Burmese Reality Check

The state of emergency in Rakhine State is a reminder of how far Burma still needs to go with its reforms.

Aung San Suu Kyi drew criticism last week when she warned the World Economic Forum against “reckless optimism” concerning Burma’s reform process. Some considered her remarks to be excessively negative, while others focused on alleged shortcomings in her management of her own political party, the National League for Democracy.

But already, Suu Kyi’s call for “healthy scepticism” towards the remaking of Burma has been completely vindicated. Foreign investors are right to see great potential in the country’s dormant economy, and in the court of international business opinion the main barriers to unlocking that potential are structural ones that can be removed through such measures as new investment laws and exchange rate reform.

This all overlooks the fact that Burma is still, stubbornly, at war with itself. Even worse, the wars are numerous.

A state of emergency now exists in Rakhine State, after a breakdown in relations between the region’s Buddhist and Muslim communities. Over the years, violence out in the provinces has normally been characterised as the oppression of ethnic minorities by the military, but this week’s crisis in Rakhine exposed a deep sectarian divide that financial reforms in Naypyidaw are not about to fix any time soon. Up to 100 people may already have died, though the full cost of the violence is still unknown. The Tatmadaw (the Burmese military) is now on hand to try to restore order. It is unclear which other group might have been able to fulfil this role, though the nature of Burma’s army has raised inevitable concerns that it might do more harm than good.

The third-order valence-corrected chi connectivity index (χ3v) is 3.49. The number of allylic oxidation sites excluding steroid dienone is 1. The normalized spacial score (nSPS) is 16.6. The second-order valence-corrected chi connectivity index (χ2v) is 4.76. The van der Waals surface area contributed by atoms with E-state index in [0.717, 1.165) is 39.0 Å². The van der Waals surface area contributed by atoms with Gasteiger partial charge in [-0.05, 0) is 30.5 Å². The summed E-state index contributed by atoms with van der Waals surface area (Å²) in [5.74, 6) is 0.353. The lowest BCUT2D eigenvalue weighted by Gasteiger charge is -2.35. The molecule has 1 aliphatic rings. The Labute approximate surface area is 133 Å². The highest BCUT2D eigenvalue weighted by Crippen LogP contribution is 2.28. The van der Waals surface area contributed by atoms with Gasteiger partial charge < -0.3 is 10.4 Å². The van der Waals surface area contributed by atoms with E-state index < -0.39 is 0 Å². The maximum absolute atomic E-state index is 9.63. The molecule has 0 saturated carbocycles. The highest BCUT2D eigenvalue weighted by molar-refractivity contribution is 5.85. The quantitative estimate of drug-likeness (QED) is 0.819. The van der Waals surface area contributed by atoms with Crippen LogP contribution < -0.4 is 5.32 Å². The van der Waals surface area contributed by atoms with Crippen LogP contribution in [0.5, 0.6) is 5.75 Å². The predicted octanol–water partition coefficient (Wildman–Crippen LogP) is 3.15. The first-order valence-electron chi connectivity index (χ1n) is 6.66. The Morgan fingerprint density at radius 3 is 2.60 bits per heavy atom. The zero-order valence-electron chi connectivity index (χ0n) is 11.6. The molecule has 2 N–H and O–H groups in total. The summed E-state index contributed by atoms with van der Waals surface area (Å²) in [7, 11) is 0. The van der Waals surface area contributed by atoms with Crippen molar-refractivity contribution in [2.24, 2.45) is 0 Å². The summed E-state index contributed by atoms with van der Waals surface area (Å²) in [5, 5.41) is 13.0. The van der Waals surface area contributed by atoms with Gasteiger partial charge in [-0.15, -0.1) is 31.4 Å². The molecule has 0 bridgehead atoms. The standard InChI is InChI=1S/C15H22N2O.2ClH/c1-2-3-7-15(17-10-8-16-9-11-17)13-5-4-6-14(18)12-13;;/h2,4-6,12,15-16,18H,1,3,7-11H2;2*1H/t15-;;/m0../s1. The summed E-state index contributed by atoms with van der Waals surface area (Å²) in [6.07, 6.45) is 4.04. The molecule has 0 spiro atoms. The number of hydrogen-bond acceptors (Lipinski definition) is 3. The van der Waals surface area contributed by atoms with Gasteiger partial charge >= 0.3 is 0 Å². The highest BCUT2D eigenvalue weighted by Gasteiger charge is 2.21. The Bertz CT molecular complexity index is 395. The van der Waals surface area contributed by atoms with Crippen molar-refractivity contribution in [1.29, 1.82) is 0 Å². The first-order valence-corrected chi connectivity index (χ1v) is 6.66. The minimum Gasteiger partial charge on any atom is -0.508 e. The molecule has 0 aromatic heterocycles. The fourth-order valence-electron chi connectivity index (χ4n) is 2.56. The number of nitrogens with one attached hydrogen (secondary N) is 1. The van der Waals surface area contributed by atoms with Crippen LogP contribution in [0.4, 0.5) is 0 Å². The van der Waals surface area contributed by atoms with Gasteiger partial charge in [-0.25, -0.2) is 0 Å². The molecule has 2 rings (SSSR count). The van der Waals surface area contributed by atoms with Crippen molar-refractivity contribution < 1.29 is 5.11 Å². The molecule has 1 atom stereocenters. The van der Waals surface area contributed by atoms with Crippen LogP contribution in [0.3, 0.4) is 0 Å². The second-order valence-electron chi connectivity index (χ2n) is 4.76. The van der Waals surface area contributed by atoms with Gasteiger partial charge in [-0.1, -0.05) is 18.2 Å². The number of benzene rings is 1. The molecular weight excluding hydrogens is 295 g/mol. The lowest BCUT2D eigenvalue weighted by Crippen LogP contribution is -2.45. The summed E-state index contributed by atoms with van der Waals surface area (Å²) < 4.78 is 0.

Meanwhile, the Tatmadaw certainly continues to do more harm than good in Kachin State, where it has recently deployed attack helicopters and other heavy weaponry to pound Kachin Independence Army (KIA) positions. Both the Tatmadaw and the KIA have been blamed by Human Rights Watch for the suffering of the civilian population. The most recent bout of fighting in the long-running Kachin conflict has now been going on for a year, despite the more enlightened approach that the Thein Sein government has, at least in theory, adopted concerning reconciliation with minority groups.

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Thein Sein has been touted as a future Nobel Peace Prize winner. Talk of such accolades is extremely premature. First, he needs to bring the Tatmadaw to heel. Thein Sein was reported to have ordered a halt to the Kachin offensive several months ago: either he did no such thing, or his field commanders have chosen to ignore him. Neither scenario reflects well on the president. Is he complicit, or simply unwilling or unable to cross the military leadership?

The two crises are timely reminders that the damage done to Burma by fifty years of military misrule won’t be put right without far-reaching changes to the culture of Burmese government and society. Thein Sein has undeniably made an encouraging start in some areas, but, as we can see in Rakhine and Kachin, he’s yet to tackle his country’s most urgent problems.

Until he does, scepticism about the type of change he plans for Burma seems perfectly healthy.